The size and shape of the windows ensure a bright cabin and adequate visibility. Parking sensors and the back-up camera that’s mandated by the government are presented on the large infotainment screen. Bluetooth and voice-activated infotainment integration, along with wireless charging and connectivity for Apple CarPlay and Android Auto, offer a modern driving experience that lets you focus on the road and not your phone.

Practicality: 7.5/10

Thanks to its dimensions and driving characteristics, the CT4 feels sporty and nimble, which makes it fun to drive and convenient to park. Being a compact sedan, rear passenger room and cargo space is, well, rather compact. The 303-L trunk offers a decently wide opening, along with 60/40-split folding rear seats for larger or longer items.

Rear seating isn’t cavernous, but is large enough to accommodate two adults. The sloping shape of the rear door opening requires passengers to duck and manoeuvre themselves into the seats. It certainly isn’t as challenging to access the rear seats as a coupe, but it does necessitate some dexterity. The ability to add all-wheel drive, meanwhile, will no doubt add to the CT4’s all-weather appeal.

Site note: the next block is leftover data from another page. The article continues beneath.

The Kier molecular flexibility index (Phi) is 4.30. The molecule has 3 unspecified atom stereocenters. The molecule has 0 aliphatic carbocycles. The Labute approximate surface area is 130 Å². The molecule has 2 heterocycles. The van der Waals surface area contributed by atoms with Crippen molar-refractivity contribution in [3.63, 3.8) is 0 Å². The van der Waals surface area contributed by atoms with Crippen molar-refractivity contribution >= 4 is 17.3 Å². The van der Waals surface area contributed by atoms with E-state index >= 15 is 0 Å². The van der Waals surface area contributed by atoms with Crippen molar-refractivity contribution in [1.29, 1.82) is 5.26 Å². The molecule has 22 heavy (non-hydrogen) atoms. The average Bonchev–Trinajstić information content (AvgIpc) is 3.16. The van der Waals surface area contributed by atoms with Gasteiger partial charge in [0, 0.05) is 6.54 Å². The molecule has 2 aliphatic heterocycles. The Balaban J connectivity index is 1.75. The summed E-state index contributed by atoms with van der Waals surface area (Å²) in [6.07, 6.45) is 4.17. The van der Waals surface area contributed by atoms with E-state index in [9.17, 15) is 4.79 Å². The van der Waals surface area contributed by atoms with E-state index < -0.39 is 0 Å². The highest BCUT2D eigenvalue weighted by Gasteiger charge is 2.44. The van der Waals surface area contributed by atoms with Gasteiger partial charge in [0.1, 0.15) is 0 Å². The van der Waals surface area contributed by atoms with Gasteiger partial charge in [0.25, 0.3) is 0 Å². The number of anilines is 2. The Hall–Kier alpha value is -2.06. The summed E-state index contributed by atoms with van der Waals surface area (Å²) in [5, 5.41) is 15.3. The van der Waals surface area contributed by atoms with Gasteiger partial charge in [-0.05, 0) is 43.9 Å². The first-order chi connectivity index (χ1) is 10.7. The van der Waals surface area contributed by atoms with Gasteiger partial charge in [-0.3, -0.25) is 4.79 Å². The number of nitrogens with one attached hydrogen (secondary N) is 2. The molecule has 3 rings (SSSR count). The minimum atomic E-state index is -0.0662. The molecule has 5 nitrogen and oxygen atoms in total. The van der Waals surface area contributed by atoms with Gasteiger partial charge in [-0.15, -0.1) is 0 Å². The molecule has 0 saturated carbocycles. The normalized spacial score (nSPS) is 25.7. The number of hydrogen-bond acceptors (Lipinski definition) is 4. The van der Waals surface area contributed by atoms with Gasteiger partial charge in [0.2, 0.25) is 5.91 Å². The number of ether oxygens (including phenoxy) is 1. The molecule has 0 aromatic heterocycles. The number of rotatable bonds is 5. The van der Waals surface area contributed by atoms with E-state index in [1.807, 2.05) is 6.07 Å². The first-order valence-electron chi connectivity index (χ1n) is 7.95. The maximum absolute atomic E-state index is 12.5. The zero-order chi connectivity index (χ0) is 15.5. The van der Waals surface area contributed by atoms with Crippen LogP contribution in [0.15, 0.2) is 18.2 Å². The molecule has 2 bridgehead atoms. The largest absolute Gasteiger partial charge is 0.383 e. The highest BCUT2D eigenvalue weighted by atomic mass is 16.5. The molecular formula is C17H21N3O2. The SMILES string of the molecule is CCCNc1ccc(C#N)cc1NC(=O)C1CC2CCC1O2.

Comfort: 7/10

Front bucket seats that offer 14-way adjustability in the Premium Luxury trim tested for both driver and front passenger come as standard equipment. (The base Luxury trim includes 12-way driver and eight-way passenger adjustability, while Sport and V-Series models get 18-way functionality for both.) Seating surfaces are covered in faux leather in the base Luxury but leather in the Premium Luxury that feels relatively high in quality, accentuated by the perforated inserts and emblems. Seat cushions and seatbacks for driver and passenger are also heated and ventilated in the Premium Luxury trim.